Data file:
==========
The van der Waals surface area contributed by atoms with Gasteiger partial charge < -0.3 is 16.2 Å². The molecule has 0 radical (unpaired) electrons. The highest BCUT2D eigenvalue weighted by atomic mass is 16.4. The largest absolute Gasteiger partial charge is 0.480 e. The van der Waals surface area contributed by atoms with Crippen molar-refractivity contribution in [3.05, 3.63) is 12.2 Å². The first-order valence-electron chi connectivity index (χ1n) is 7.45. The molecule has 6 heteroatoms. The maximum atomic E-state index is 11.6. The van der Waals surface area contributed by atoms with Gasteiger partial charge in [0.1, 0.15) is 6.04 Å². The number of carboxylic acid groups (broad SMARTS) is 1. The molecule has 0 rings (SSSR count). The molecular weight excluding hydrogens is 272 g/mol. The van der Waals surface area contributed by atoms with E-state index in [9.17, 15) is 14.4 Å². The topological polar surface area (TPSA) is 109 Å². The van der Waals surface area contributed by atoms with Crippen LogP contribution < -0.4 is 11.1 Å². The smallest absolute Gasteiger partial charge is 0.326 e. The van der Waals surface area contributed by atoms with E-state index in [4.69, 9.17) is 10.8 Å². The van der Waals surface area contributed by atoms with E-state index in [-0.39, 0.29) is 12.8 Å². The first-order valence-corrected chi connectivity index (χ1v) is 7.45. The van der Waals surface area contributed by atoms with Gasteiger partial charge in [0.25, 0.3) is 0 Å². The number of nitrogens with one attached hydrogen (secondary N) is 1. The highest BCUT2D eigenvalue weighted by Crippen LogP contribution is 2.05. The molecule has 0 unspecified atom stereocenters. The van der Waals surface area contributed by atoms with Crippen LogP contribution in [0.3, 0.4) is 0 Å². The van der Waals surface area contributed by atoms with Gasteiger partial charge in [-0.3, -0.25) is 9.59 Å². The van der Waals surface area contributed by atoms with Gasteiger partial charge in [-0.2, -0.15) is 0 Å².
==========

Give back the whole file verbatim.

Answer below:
The van der Waals surface area contributed by atoms with Gasteiger partial charge < -0.3 is 16.2 Å². The molecule has 0 radical (unpaired) electrons. The highest BCUT2D eigenvalue weighted by atomic mass is 16.4. The largest absolute Gasteiger partial charge is 0.480 e. The van der Waals surface area contributed by atoms with Crippen molar-refractivity contribution in [3.05, 3.63) is 12.2 Å². The first-order valence-electron chi connectivity index (χ1n) is 7.45. The molecule has 6 heteroatoms. The maximum atomic E-state index is 11.6. The van der Waals surface area contributed by atoms with Gasteiger partial charge in [0.1, 0.15) is 6.04 Å². The number of carboxylic acid groups (broad SMARTS) is 1. The molecule has 0 rings (SSSR count). The molecular weight excluding hydrogens is 272 g/mol. The van der Waals surface area contributed by atoms with E-state index in [9.17, 15) is 14.4 Å². The topological polar surface area (TPSA) is 109 Å². The van der Waals surface area contributed by atoms with Crippen LogP contribution < -0.4 is 11.1 Å². The smallest absolute Gasteiger partial charge is 0.326 e. The van der Waals surface area contributed by atoms with E-state index in [4.69, 9.17) is 10.8 Å². The van der Waals surface area contributed by atoms with E-state index in [-0.39, 0.29) is 12.8 Å². The first-order valence-corrected chi connectivity index (χ1v) is 7.45. The van der Waals surface area contributed by atoms with Gasteiger partial charge in [0.25, 0.3) is 0 Å². The number of nitrogens with one attached hydrogen (secondary N) is 1. The highest BCUT2D eigenvalue weighted by Crippen LogP contribution is 2.05. The molecule has 0 unspecified atom stereocenters. The van der Waals surface area contributed by atoms with Crippen LogP contribution in [0.3, 0.4) is 0 Å². The van der Waals surface area contributed by atoms with Gasteiger partial charge in [-0.3, -0.25) is 9.59 Å². The van der Waals surface area contributed by atoms with Gasteiger partial charge in [-0.2, -0.15) is 0 Å².